Can you make wine with Raspberries?

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Teen76

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Can you make wine with Raspberries?
« on: March 18, 2008, 21:58 »
Hi

I don't know if this question has been asked before, but can you make wine with Raspberries?  I have a feeling that I will be getting a glut of them this year as I have just gotten a new allotment plot which had some canes on, then was given some more from a person on a neighbouring plot and now my boss is also going to give me some more!  I thought perhaps I could use the fruit in wine.  Put it to good use as it were  :wink:   I think I will also be getting alot of Strawberries and Rhubarb which I think you can use.  But I kind of like just eating Strawberries straight from the plant (as long as a slug isn't still attached that is).

Does anyone have a recipe also?

Thank you

Teen
Teen

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poultrygeist

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Can you make wine with Raspberries?
« Reply #1 on: March 18, 2008, 22:25 »
Don't know about the wine but you can freeze rasps. Nice to have some in the long winter months.  :D

rob

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Tinbasher

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Can you make wine with Raspberries?
« Reply #2 on: March 19, 2008, 02:20 »
Quote from: "poultrygeist"
Don't know about the wine but you can freeze rasps. Nice to have some in the long winter months.  :D

rob


Raspberry wine is excellent.  Makes a pale red wine, a dark rose if you like.

Here's a basic recipe:

4lb raspberries
3 and a half lb of sugar
2 pints boiling water
6 pints cold water
Yeast

Pour the boiling water onto the fruit so as to cover it well.  Use more than 2 pints if necessary.  Allow to cool then mash the fruit with the hands.  Add the remaining water so as to make 1 gallon (8 pints) total liquid added.  Add 2 crushed campden tablets and stir.  Cover closely and leave 3 or 4 days, stirring twice daily.  Strain the mixture as much as possible (close sieve) onto the sugar and stir well to dissolve.  Add a good quality general wine yeast (or if specific a port or burgundy yeast).  Cover and leave for 24 hours then put the mixture in a demijohn and fit an air lock.  Ferment it right through, then rack into a clean demijohn, and again as necessary before bottling.  Keep it at least another 6 months, preferably 12 months in the bottle.

To give a little more bite (and it darkens the wine a little), add a tea bag at the beginning before the 4 day steeping period.


Here's a redcurrant & raspberry wine recipe:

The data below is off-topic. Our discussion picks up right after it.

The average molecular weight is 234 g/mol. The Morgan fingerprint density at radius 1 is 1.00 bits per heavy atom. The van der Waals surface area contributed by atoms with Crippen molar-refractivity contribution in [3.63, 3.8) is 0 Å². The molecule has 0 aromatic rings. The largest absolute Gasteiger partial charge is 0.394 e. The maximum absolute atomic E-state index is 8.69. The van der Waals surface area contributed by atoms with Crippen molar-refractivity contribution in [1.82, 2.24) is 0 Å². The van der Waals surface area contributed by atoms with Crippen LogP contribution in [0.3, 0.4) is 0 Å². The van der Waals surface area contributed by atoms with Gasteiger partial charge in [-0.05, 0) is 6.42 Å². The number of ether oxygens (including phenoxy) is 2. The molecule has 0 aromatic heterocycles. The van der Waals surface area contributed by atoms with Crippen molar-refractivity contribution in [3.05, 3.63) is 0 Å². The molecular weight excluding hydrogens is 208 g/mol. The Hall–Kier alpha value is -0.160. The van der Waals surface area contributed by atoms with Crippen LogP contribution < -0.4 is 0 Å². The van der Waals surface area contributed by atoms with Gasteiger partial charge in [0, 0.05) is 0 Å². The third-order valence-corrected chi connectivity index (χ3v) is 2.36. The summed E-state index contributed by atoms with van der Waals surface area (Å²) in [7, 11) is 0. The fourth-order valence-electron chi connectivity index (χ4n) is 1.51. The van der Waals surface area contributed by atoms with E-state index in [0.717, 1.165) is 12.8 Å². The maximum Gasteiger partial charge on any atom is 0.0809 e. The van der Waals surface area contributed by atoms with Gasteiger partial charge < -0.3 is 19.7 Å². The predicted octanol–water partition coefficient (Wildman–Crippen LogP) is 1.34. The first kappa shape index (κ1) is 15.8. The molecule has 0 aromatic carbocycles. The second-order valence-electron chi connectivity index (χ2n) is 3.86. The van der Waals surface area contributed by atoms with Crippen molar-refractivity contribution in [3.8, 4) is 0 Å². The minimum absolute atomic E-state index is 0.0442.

4lb redcurrants
4lb raspberries.

Press out all the juice from the fruit.  Either use a press or a plate and colander within a fermenting bucket will do.  Boil the squeezed pulp in 3 times it's own volume of water for 1 hour, then strain onto the pressed juice.  Squeeze the pulp as dry as possible and add all liquid obtained.  For every total gallon of liquid add 2 campden tablets (crushed), cover, stir and leave for 24 hours.  For each gallon of liquid then add 4lb of sugar, stir well to dissolve, then add yeast.  Cover closely and let it begin to ferment vigourously for 2 or 3 days.  Transfer to demijohns and fit air locks.  Proceed as usual.

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Teen76

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Can you make wine with Raspberries?
« Reply #3 on: March 20, 2008, 15:32 »
Wow Tinbasher thank you very much.  I like Rose wine the best and to be able to make it with my own fruit would be great!

This site is great and the people who support it are too.  Many thanks.

I look forward to trying out your recipe Tinbasher!  I've never made wine before and it all sounds exciting.

Teen

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kooringa

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Can you make wine with Raspberries?
« Reply #4 on: March 20, 2008, 20:15 »
They also make a fabulous fruit vodka - just get a bottle of cheap vodka - decant it to a kilner jar or similar - add raspberries - shake every day when you walk past - then when it looks all dark and yummy - I leave mine for weeks sometimes months - strain the raspberries and decant the vodka into pretty bottles - makes great pressies.  Save the raspberries and pop them into a raspberry jelly - POW - tastes brilliant
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Teen76

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Can you make wine with Raspberries?
« Reply #5 on: March 20, 2008, 21:09 »
Sounds a great way to get drunk I'll have to try your method too.  You'd think I was a drunkard wouldn't you.  You'd be right!

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GrannieAnnie

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Can you make wine with Raspberries?
« Reply #6 on: March 20, 2008, 22:44 »
Oh seems such a shame to waste lovely raspberries in wine, but I make rhubarb wine!!!  and carrot wine, and rice wine, and.......   :lol:

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Teen76

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Can you make wine with Raspberries?
« Reply #7 on: March 20, 2008, 22:57 »